Dubai Exiles accused of unethical behaviour by Abu Dhabi Harlequins as flurry of first team players feature

Matt Jones 8/10/2017
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Gio Fourie, now of Exiles, in action against them for Dragons last season

An ethics row has erupted after Abu Dhabi Harlequins accused Dubai Exiles of loading a second team fixture with first team players.

The spat was initially sparked on social media yesterday between members of the rival clubs – as well as others – following Exiles 2nds 34-5 victory over Quins 2nds on Friday night.

A number of first team players featured in Exiles’ win at Zayed Sports City – including the likes of powerhouse South African hooker Gio Fourie, former England Under-18 international centre James Crossley and flanker Matt Mills – with the West Asia Premiership on a bye weekend.

Quins say as many as nine senior Exiles stars were dropped into the second team for the game, with the club’s assistant coaches Rory Greene and Ali Thompson entering into a Twitter war of words with Exiles chairman Mike Wolff – and the ploy labeled “ethically wrong”.

Other clubs and players became embroiled in the argument, with suggestions put forward that the practice – completely legal as far as UAE Rugby’s rules and regulations are concerned – should be reviewed by the game’s governing body in the Emirates.

“They’re messing about with the rules and regulations,” said Quins chairman Andy Cole.

“They’re not breaking any rules but it’s down to morality, if it happened in our club I wouldn’t be very happy as I just don’t think it’s right.

“We could have done the same obviously but it’s not what we’re about. I guess it’s why we’re the only club to have four teams in the leagues this season. But they haven’t broken any rules.”

Cole said teams are experimenting in the early weeks of the season with the arrival of new players over the summer as they work out new systems. And he feels it is actually a compliment to Quins’ second team who are the reigning UAE Conference champions.

“Until you’ve played a number of games you don’t really have first and second team players so you can move them about,” added Cole.

“It’s a difficult one because you have new players coming in during the summer you might not know if he’s a first or second team player. But you’ve got a good idea.

“It comes down to how badly you want to win, but our club’s not about that. We could also take it as a compliment too. The fact they have to stack the second team high to win, it’s a compliment to our second team boys.”

Article 9 of the UAE Rugby Federation’s competition regulations addresses the issue of senior players featuring in lower divisions. The only requirement clubs must adhere to is that for any first team player to qualify for a second team final, they must have started five or more matches for the second team.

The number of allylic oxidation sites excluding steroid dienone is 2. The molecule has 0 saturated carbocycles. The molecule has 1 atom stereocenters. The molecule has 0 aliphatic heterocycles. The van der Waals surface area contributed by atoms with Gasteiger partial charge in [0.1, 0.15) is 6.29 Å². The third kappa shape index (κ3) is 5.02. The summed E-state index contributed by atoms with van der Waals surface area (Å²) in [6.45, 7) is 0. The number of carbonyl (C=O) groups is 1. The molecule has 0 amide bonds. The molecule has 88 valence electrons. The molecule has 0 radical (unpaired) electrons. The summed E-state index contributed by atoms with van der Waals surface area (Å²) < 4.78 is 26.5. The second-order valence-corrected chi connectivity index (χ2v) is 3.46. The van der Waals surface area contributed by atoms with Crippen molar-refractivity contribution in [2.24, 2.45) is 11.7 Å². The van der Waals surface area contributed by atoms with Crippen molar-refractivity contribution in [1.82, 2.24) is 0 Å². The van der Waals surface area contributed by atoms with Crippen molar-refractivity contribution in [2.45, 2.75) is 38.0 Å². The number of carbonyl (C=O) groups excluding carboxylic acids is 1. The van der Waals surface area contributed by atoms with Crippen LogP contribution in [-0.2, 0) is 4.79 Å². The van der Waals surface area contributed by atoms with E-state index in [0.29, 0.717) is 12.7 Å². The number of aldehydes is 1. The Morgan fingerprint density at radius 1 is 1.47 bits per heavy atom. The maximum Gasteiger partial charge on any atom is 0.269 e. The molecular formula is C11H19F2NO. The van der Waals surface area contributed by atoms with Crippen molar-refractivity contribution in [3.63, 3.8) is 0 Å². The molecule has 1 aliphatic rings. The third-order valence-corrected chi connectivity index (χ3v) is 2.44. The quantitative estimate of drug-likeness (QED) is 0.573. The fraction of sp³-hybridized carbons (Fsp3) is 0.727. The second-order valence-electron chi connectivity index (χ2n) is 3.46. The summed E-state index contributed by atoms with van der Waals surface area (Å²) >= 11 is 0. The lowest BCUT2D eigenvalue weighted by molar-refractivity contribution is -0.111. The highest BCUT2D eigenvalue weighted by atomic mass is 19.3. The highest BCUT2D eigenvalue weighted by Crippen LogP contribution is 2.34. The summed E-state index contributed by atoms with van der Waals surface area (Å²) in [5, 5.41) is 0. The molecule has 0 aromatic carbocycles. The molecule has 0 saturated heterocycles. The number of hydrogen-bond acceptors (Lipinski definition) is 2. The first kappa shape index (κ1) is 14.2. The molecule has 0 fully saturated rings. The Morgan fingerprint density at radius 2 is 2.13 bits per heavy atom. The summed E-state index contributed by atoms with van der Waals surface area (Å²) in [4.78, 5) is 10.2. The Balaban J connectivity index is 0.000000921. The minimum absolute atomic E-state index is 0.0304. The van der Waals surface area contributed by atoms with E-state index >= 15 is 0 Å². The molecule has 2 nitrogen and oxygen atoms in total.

Exiles chairman Wolff responded by saying he found it “laughable” that Quins were upset by a ploy he claimed they utilised to their advantage against Exiles on the way to the Conference title last season.

Exiles beat Quins 41-5 on the opening weekend of the Conference season last term, with Quins gaining revenge with a 51-3 victory in the Top 6 stage in February.

And Wolff says on that day, several Quins first team stars featured in victory after being refused visas to travel with the senior squad to play Doha.

“I find it laughable the Twitter spat, it’s hypocrisy as last year a number of players couldn’t go to Doha so a number of southern hemisphere players ended up playing against our twos and we got pumped,” said Wolff.

“But we didn’t squawk about it. It’s in the rules and we sucked it up.

“I’m a firm believer of operating within the rules. Some people have said it’s against the ethics. Send me that code of ethics because to my mind we have the rules and regulations which were on the agenda post-season two years ago, which lay everything out clearly, and were agreed by all the clubs and it’s what we’ve got.

“It’s much ado about nothing. I find it hypocritical when it works in their favour one year.”

Wolff added that several alleged first team players who featured in the capital on Friday are short on match fitness while revealing the second team had to call on first team colleagues with 12 absences.

“We had 12 players unavailable through injury, work or compassionate reasons,” said Wolff.

“A chunk of them were second players. Players like Stephen Ferguson are first-team players but he’s had his arm in a sling for three weeks because he had an operation to remove an abscess on his arm. He’s not played a single game this season yet.

“We had some players playing in different positions too to see if they could play as emergency cover in those positions.”

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Dubai Hurricanes' new backs coach Matthew Pewtner looks to bring Wales sevens experience to UAE club

Matt Jones 2/10/2017
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Matthew Pewtner playing an LV Cup match for the Newport Gwent Dragons in 2014

The biggest regret of Matthew Pewtner’s promising but ultimately brief rugby career was that he never got to feature for Wales at the Dubai Sevens.